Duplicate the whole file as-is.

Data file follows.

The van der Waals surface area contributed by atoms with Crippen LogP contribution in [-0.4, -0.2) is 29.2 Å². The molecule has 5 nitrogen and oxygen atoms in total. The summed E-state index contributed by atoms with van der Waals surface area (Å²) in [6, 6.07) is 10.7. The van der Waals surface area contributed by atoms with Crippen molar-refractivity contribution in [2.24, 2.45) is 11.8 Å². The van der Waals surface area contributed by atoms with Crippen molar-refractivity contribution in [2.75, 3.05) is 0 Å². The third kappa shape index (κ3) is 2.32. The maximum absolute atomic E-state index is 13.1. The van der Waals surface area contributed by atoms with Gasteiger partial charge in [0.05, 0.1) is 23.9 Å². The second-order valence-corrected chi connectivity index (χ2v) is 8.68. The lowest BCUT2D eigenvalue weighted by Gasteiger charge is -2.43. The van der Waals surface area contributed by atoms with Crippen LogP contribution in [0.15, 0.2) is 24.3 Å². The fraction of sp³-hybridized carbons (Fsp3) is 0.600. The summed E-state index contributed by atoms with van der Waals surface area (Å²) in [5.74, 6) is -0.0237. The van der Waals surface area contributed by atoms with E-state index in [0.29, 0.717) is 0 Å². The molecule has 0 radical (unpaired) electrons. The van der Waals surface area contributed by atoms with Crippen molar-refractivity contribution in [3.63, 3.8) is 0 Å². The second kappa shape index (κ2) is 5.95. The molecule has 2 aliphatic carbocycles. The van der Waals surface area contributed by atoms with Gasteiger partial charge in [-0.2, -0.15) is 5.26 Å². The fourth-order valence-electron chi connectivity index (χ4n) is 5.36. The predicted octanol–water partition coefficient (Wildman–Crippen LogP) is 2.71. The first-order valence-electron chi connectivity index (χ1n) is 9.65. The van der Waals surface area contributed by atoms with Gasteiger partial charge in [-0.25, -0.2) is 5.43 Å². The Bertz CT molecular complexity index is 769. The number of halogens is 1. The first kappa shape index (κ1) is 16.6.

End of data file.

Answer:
The van der Waals surface area contributed by atoms with Crippen LogP contribution in [-0.4, -0.2) is 29.2 Å². The molecule has 5 nitrogen and oxygen atoms in total. The summed E-state index contributed by atoms with van der Waals surface area (Å²) in [6, 6.07) is 10.7. The van der Waals surface area contributed by atoms with Crippen molar-refractivity contribution in [2.24, 2.45) is 11.8 Å². The van der Waals surface area contributed by atoms with Crippen molar-refractivity contribution in [2.75, 3.05) is 0 Å². The third kappa shape index (κ3) is 2.32. The maximum absolute atomic E-state index is 13.1. The van der Waals surface area contributed by atoms with Gasteiger partial charge in [0.05, 0.1) is 23.9 Å². The second-order valence-corrected chi connectivity index (χ2v) is 8.68. The lowest BCUT2D eigenvalue weighted by Gasteiger charge is -2.43. The van der Waals surface area contributed by atoms with Crippen LogP contribution in [0.15, 0.2) is 24.3 Å². The fraction of sp³-hybridized carbons (Fsp3) is 0.600. The summed E-state index contributed by atoms with van der Waals surface area (Å²) in [5.74, 6) is -0.0237. The van der Waals surface area contributed by atoms with E-state index in [0.29, 0.717) is 0 Å². The molecule has 0 radical (unpaired) electrons. The van der Waals surface area contributed by atoms with Crippen molar-refractivity contribution in [3.63, 3.8) is 0 Å². The second kappa shape index (κ2) is 5.95. The molecule has 2 aliphatic carbocycles. The van der Waals surface area contributed by atoms with Gasteiger partial charge in [-0.2, -0.15) is 5.26 Å². The fourth-order valence-electron chi connectivity index (χ4n) is 5.36. The predicted octanol–water partition coefficient (Wildman–Crippen LogP) is 2.71. The first-order valence-electron chi connectivity index (χ1n) is 9.65. The van der Waals surface area contributed by atoms with Gasteiger partial charge in [-0.25, -0.2) is 5.43 Å². The Bertz CT molecular complexity index is 769. The number of halogens is 1. The first kappa shape index (κ1) is 16.6.